When I left off (having visited the Palouse and Idaho), I had stopped somewhere in Utah or Idaho for the night. In fact, I was tired and just stopped for a few hours sleep in a rest area off the freeway. When I awoke, I started heading east into Wyoming on a warm morning with lots of puffy white clouds. Before I’d been driving for long, I ran into a wind farm alongside the freeway. The sky was threatening rain, but I thought that I might as well stop and at least take a few photos for stock. I spent an hour or two moving from one group of towers to another, getting rained on, waiting for light to peek through the clouds, and moving to another group of windmills. The results were not exactly exciting, but they were pretty solid.
I kept driving, stopped for lunch, and drove a bit more… and then to the north of the freeway, I spotted some interesting hills: bare, like giant mounds of mud, but with interesting gorges and gullies formed by erosion. I found a little dirt road that wound back to them, and as I got closer, I found that they were even more interesting. Along the most exposed ridges of the hills were small hoodoos… small ridges and towers of rock, left behind by the erosion of thinner fins.
Of course, I had to climb the hills. I took photos on the way up, and upon my arrival at the summit of the first hilltop, I discovered two things: first, if I stopped moving for more than a few moments, I was swarmed by ants (actually, they were winged-ants… termites, I suppose), and second, there was another thunderstorm brewing on the horizon. This time, not only was I on the highest peak for 50 miles or more (with my trusty Slik aluminum tripod… did I mention that it’s about time to upgrade to a REAL tripod?), there were no power lines or windmills nearby to tempt the lightning bolts away from me. And it was starting to drizzle. So, I quickly took a few photos. Despite the fact that I’d hauled the tripod up with me, I hand-held most of the shots, which was silly… I should have taken the time to compose a few nice ones with the tripod before my descent. My real concern was that if the cracked dirt surface of the hills were to get wet, it would turn into a giant slip-and-slide, and I’d wind up down at my car again in record time and fewer straight lines in my limbs.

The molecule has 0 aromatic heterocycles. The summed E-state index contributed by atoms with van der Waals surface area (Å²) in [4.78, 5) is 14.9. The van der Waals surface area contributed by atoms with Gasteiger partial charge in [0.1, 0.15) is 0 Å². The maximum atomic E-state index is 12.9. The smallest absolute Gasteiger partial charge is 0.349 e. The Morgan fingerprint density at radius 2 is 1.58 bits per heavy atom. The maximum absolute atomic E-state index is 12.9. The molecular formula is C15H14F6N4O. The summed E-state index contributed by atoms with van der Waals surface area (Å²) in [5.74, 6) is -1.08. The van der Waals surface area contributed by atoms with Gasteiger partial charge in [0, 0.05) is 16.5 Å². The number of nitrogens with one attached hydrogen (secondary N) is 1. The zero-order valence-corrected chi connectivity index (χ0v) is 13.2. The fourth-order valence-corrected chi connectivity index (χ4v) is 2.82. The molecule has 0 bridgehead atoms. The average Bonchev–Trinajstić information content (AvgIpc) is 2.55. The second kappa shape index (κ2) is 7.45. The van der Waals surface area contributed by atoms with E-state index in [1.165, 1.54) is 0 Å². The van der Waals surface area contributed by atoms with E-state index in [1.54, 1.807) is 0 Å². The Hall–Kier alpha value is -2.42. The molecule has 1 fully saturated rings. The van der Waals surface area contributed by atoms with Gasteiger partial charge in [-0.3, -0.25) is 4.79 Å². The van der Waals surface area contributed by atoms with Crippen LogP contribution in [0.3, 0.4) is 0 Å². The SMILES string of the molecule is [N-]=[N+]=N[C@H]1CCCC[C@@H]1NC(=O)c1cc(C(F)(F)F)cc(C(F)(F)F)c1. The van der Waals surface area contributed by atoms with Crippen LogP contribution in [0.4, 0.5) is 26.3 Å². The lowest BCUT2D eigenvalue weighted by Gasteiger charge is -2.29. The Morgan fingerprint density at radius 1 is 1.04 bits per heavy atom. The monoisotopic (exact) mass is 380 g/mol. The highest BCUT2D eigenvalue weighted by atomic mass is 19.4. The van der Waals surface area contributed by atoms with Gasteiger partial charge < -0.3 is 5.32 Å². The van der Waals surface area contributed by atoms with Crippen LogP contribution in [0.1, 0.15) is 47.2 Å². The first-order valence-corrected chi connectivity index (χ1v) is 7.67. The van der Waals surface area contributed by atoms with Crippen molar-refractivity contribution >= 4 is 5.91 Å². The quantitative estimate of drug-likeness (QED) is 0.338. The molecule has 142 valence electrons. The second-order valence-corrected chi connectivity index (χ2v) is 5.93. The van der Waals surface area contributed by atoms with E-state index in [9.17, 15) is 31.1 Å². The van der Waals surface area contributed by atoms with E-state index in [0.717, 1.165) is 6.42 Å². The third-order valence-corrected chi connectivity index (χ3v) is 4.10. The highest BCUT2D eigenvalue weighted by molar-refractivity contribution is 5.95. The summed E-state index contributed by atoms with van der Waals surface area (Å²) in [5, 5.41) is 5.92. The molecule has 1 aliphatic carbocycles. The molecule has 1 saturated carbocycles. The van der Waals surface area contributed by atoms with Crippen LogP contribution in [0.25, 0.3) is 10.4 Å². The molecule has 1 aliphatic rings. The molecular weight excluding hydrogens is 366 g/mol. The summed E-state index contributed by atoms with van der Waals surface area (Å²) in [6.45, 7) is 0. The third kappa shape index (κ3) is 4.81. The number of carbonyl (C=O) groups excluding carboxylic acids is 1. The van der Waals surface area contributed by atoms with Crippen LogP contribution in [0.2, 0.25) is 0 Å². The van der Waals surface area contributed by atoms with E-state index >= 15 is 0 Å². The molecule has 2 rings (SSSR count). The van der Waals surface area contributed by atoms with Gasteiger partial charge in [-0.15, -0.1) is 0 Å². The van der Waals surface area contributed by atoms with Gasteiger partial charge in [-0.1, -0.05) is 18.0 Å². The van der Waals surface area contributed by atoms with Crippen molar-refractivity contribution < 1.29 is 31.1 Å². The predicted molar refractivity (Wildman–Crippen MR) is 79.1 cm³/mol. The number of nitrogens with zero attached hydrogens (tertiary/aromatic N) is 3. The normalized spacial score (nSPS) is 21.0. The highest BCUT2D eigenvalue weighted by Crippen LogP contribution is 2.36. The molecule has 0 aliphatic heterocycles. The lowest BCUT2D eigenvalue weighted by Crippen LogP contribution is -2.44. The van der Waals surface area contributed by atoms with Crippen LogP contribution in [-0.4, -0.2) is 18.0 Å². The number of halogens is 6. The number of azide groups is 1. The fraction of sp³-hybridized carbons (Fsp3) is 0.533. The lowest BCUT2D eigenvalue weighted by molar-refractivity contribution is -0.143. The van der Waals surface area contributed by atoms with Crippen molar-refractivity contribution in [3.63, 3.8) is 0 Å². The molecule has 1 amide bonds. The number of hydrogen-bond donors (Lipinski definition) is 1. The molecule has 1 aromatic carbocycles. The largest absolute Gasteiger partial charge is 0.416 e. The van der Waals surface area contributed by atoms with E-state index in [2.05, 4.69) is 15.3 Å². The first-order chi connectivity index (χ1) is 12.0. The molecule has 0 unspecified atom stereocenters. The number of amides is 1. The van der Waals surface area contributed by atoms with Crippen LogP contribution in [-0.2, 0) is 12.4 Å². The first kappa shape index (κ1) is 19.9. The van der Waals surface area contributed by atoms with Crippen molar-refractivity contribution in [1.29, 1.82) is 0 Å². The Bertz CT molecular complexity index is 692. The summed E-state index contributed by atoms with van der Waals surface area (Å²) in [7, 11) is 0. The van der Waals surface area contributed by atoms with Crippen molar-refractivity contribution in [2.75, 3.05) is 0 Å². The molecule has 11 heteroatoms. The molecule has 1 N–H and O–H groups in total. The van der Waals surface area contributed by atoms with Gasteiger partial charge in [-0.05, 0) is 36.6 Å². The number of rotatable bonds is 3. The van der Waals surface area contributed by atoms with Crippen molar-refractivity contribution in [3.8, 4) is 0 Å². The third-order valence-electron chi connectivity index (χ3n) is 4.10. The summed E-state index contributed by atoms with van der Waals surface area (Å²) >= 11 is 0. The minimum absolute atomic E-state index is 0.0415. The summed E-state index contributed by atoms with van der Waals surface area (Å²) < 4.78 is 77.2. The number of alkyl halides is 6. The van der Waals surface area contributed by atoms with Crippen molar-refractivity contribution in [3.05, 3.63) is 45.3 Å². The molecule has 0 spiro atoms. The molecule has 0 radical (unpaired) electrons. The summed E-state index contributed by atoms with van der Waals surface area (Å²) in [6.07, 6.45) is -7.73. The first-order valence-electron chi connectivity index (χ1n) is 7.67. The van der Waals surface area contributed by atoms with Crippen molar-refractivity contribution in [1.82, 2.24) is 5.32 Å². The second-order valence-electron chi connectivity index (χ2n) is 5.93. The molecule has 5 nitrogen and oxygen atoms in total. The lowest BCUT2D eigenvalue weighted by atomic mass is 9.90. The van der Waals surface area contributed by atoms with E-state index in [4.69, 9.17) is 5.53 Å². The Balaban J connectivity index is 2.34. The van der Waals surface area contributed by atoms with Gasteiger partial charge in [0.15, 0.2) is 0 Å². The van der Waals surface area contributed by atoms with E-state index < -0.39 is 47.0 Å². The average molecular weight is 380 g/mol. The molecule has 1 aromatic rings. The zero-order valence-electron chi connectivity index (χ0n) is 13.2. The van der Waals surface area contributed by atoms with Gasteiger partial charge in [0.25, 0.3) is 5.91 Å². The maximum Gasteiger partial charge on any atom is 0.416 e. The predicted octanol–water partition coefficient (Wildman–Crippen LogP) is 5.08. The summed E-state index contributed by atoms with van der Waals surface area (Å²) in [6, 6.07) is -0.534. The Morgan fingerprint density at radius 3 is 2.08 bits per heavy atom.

Luckily, the rain held off, and I scrambled back down to my car without incident. I was probably 30 miles away before the rain began to really pour, and I was glad that I’d be in Colorado by nightfall.
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